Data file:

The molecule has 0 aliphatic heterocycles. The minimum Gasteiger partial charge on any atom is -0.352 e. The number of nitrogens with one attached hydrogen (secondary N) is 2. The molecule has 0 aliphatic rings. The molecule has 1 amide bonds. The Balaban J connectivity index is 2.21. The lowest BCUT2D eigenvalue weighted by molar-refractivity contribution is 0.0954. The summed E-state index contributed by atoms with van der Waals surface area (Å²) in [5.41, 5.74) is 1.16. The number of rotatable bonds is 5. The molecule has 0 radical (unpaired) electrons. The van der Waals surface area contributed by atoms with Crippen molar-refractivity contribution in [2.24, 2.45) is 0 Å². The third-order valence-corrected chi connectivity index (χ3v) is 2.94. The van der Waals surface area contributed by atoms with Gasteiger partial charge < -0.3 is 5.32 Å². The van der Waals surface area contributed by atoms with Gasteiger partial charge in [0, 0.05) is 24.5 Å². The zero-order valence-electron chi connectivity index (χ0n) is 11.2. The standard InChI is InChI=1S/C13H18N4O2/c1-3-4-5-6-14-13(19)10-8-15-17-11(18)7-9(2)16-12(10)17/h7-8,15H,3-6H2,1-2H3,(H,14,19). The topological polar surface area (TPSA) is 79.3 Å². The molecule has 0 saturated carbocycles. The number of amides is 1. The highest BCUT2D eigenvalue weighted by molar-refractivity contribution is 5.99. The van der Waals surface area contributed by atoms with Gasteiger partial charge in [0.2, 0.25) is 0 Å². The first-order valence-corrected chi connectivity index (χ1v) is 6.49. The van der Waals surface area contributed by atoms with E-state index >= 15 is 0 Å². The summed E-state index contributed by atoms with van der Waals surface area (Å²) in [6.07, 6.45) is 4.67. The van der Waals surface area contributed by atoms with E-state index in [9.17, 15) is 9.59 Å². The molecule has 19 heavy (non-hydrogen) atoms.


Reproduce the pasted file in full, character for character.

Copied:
The molecule has 0 aliphatic heterocycles. The minimum Gasteiger partial charge on any atom is -0.352 e. The number of nitrogens with one attached hydrogen (secondary N) is 2. The molecule has 0 aliphatic rings. The molecule has 1 amide bonds. The Balaban J connectivity index is 2.21. The lowest BCUT2D eigenvalue weighted by molar-refractivity contribution is 0.0954. The summed E-state index contributed by atoms with van der Waals surface area (Å²) in [5.41, 5.74) is 1.16. The number of rotatable bonds is 5. The molecule has 0 radical (unpaired) electrons. The van der Waals surface area contributed by atoms with Crippen molar-refractivity contribution in [2.24, 2.45) is 0 Å². The third-order valence-corrected chi connectivity index (χ3v) is 2.94. The van der Waals surface area contributed by atoms with Gasteiger partial charge < -0.3 is 5.32 Å². The van der Waals surface area contributed by atoms with Gasteiger partial charge in [0, 0.05) is 24.5 Å². The zero-order valence-electron chi connectivity index (χ0n) is 11.2. The standard InChI is InChI=1S/C13H18N4O2/c1-3-4-5-6-14-13(19)10-8-15-17-11(18)7-9(2)16-12(10)17/h7-8,15H,3-6H2,1-2H3,(H,14,19). The topological polar surface area (TPSA) is 79.3 Å². The molecule has 0 saturated carbocycles. The number of amides is 1. The highest BCUT2D eigenvalue weighted by molar-refractivity contribution is 5.99. The van der Waals surface area contributed by atoms with Gasteiger partial charge in [0.2, 0.25) is 0 Å². The first-order valence-corrected chi connectivity index (χ1v) is 6.49. The van der Waals surface area contributed by atoms with E-state index >= 15 is 0 Å². The summed E-state index contributed by atoms with van der Waals surface area (Å²) in [6.07, 6.45) is 4.67. The van der Waals surface area contributed by atoms with E-state index in [9.17, 15) is 9.59 Å². The molecule has 19 heavy (non-hydrogen) atoms.